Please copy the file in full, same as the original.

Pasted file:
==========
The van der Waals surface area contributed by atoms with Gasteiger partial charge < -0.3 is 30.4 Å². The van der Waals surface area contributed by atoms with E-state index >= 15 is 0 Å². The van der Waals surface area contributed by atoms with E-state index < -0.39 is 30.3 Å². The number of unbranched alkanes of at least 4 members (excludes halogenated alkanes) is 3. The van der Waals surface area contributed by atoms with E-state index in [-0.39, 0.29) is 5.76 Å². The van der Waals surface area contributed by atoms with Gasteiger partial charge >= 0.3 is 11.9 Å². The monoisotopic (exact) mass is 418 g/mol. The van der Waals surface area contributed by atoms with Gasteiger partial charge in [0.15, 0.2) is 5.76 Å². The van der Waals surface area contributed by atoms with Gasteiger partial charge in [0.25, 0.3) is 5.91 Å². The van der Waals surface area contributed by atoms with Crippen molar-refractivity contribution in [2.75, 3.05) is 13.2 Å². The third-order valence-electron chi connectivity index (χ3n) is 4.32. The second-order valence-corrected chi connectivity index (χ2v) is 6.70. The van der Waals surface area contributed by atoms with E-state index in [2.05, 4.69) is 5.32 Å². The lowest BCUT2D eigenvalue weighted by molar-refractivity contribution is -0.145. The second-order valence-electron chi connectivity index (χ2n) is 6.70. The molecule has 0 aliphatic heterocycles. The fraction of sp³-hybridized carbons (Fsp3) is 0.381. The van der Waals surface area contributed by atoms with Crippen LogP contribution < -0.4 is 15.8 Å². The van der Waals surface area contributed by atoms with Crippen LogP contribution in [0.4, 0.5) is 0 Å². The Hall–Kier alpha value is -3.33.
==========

The van der Waals surface area contributed by atoms with Gasteiger partial charge < -0.3 is 30.4 Å². The van der Waals surface area contributed by atoms with E-state index >= 15 is 0 Å². The van der Waals surface area contributed by atoms with E-state index < -0.39 is 30.3 Å². The number of unbranched alkanes of at least 4 members (excludes halogenated alkanes) is 3. The van der Waals surface area contributed by atoms with E-state index in [-0.39, 0.29) is 5.76 Å². The van der Waals surface area contributed by atoms with Gasteiger partial charge >= 0.3 is 11.9 Å². The monoisotopic (exact) mass is 418 g/mol. The van der Waals surface area contributed by atoms with Gasteiger partial charge in [0.15, 0.2) is 5.76 Å². The van der Waals surface area contributed by atoms with Gasteiger partial charge in [0.25, 0.3) is 5.91 Å². The van der Waals surface area contributed by atoms with Crippen molar-refractivity contribution in [2.75, 3.05) is 13.2 Å². The third-order valence-electron chi connectivity index (χ3n) is 4.32. The second-order valence-corrected chi connectivity index (χ2v) is 6.70. The van der Waals surface area contributed by atoms with E-state index in [2.05, 4.69) is 5.32 Å². The lowest BCUT2D eigenvalue weighted by molar-refractivity contribution is -0.145. The second-order valence-electron chi connectivity index (χ2n) is 6.70. The molecule has 0 aliphatic heterocycles. The fraction of sp³-hybridized carbons (Fsp3) is 0.381. The van der Waals surface area contributed by atoms with Crippen LogP contribution < -0.4 is 15.8 Å². The van der Waals surface area contributed by atoms with Crippen LogP contribution in [0.4, 0.5) is 0 Å². The Hall–Kier alpha value is -3.33.